Down to Green Park tube station and then walk along Piccadilly before turning into Albermarle Street where there are a handful of commercial galleries all within close proximity of one another and which, while insufficient perhaps to generate the interconnected synergies that might evolve into a fully-fledged dynamic hub of energetic inspiration and innovation are, nevertheless, more than adequate to comprise the kind of mini-cultural cluster that means that even an unplanned visit will usually be rewarded with the discovery of at least some sight or two worthy of pausing to take a closer look. And so it is today. The major gallery here – largest in size, reputation and, I would guess, turnover – is Marlborough Fine Art and, I think it’s fair to say, they often put on shows that confirm the eminence of their top ranking position. So, in recent months they’ve had large and interesting displays of works by the likes of Paula Rego, Victor Pasmore, Bacon and Freud and, most recently, an impressive display of paintings by Steven Campbell.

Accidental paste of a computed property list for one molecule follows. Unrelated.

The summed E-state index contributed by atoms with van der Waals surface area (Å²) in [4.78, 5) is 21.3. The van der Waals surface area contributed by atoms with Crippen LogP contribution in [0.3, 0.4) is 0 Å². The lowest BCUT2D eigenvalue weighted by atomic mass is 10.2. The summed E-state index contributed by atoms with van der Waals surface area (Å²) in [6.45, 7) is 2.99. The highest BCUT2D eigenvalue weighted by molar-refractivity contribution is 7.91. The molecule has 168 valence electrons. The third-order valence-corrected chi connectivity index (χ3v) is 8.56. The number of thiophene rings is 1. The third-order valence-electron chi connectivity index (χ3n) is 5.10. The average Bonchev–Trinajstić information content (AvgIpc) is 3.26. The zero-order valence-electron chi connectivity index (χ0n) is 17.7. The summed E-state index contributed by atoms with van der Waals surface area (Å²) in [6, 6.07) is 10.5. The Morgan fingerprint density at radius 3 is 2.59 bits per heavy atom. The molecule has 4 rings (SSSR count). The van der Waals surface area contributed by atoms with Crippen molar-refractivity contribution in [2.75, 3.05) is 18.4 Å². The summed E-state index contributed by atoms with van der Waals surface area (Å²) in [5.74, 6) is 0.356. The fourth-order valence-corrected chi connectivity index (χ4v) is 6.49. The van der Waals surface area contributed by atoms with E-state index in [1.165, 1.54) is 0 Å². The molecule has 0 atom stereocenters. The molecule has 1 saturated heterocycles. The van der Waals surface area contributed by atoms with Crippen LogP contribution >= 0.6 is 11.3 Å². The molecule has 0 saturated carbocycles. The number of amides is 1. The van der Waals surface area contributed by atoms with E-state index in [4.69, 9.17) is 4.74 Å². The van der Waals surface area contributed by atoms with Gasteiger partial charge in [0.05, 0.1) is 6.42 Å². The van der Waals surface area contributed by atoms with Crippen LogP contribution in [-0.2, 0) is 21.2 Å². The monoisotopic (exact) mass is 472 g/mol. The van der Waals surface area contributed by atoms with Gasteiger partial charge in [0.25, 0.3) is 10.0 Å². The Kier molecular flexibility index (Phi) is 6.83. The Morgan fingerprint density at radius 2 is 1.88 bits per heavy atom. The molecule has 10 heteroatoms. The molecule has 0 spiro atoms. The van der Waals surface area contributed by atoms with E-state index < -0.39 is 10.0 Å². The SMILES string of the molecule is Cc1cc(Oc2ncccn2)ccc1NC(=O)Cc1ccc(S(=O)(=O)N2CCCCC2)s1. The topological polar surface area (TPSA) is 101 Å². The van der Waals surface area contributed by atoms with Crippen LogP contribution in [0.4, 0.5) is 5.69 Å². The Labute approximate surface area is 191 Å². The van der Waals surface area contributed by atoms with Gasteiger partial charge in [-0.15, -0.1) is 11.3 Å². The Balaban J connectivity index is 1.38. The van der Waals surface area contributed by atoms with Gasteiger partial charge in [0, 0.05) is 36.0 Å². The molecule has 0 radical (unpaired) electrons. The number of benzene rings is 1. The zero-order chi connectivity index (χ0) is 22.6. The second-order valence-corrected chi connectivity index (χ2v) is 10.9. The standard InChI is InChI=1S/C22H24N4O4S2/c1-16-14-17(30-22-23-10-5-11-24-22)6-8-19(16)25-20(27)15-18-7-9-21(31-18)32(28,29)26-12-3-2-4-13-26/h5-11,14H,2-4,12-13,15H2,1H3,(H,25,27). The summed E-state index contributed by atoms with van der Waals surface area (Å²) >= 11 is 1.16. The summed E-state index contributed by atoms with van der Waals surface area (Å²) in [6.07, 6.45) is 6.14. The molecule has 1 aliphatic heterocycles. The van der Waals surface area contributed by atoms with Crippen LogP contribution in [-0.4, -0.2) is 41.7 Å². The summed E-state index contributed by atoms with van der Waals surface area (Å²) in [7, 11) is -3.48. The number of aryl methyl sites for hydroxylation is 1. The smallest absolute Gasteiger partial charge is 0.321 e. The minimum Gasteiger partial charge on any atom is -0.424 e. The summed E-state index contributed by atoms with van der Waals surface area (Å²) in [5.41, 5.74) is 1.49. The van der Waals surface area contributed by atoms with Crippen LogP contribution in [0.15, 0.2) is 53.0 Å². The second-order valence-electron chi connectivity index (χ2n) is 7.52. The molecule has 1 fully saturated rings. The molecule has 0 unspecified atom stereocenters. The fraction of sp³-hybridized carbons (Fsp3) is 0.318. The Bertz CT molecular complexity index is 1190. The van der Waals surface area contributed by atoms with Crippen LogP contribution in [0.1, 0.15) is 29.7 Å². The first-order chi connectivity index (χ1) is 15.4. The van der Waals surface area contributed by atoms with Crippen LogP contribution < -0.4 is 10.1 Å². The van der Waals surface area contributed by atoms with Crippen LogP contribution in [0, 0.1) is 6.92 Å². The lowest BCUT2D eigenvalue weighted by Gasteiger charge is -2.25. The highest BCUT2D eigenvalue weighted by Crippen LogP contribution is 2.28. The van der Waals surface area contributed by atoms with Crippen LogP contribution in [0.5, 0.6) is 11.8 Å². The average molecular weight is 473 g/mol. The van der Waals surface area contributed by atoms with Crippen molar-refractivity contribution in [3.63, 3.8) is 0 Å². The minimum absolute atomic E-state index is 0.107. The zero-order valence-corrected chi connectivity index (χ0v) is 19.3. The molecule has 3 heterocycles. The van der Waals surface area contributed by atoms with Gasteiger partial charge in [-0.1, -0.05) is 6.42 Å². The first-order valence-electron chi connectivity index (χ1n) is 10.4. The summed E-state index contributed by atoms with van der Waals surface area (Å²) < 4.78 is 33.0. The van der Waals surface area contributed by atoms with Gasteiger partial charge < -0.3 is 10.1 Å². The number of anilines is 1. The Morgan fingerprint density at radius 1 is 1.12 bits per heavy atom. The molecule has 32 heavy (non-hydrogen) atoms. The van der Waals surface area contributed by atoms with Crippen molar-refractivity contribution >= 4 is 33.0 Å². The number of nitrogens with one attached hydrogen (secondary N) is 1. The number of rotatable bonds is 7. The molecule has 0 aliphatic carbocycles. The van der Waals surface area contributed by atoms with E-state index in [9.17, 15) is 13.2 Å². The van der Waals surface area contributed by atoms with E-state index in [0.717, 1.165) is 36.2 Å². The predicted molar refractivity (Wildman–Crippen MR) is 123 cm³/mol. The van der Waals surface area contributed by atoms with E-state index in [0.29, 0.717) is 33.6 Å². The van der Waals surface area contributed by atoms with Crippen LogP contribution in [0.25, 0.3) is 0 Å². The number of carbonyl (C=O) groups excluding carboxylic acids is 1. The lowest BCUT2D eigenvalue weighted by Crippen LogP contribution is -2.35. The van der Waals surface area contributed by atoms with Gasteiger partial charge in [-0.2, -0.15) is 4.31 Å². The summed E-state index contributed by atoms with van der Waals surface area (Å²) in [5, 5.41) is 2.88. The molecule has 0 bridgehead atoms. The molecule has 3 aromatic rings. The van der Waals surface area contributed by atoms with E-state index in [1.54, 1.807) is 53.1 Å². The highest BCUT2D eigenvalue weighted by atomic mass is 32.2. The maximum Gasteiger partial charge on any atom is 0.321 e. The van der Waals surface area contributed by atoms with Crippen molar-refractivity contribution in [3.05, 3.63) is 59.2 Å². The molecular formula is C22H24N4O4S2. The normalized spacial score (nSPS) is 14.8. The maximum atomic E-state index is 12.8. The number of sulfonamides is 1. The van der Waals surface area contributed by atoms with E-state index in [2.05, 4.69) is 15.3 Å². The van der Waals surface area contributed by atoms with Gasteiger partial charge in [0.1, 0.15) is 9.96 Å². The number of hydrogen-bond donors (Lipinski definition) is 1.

When he first emerged onto the art scene thirty or so years ago, as one of a group of young, dynamic Scottish artists, Campbell was heralded as being at the forefront in the resurgence of figurative painting in general and narrative art in particular. But while his vast canvases with their baroque fairytale absurdities were certainly exuberant, and the semi-surrealistic content eye-catching enough to grab the attention and cause a bit of a stir, ultimately global artistic tastes pivoted away to favour a cooler, slicker quasi-conceptualistic form of Post-Modernism and Campbell was destined to join the ranks of those other shooting stars whose fortunes flared in the firmament before falling back to earth and having to settle for footnote status in the historical record of artistic endeavours. Thanks, however, should go to the Marlborough for providing the opportunity for a timely review of Campbell’s standing even if posterity does seem perhaps to be confirming the correctness of the original critical verdict.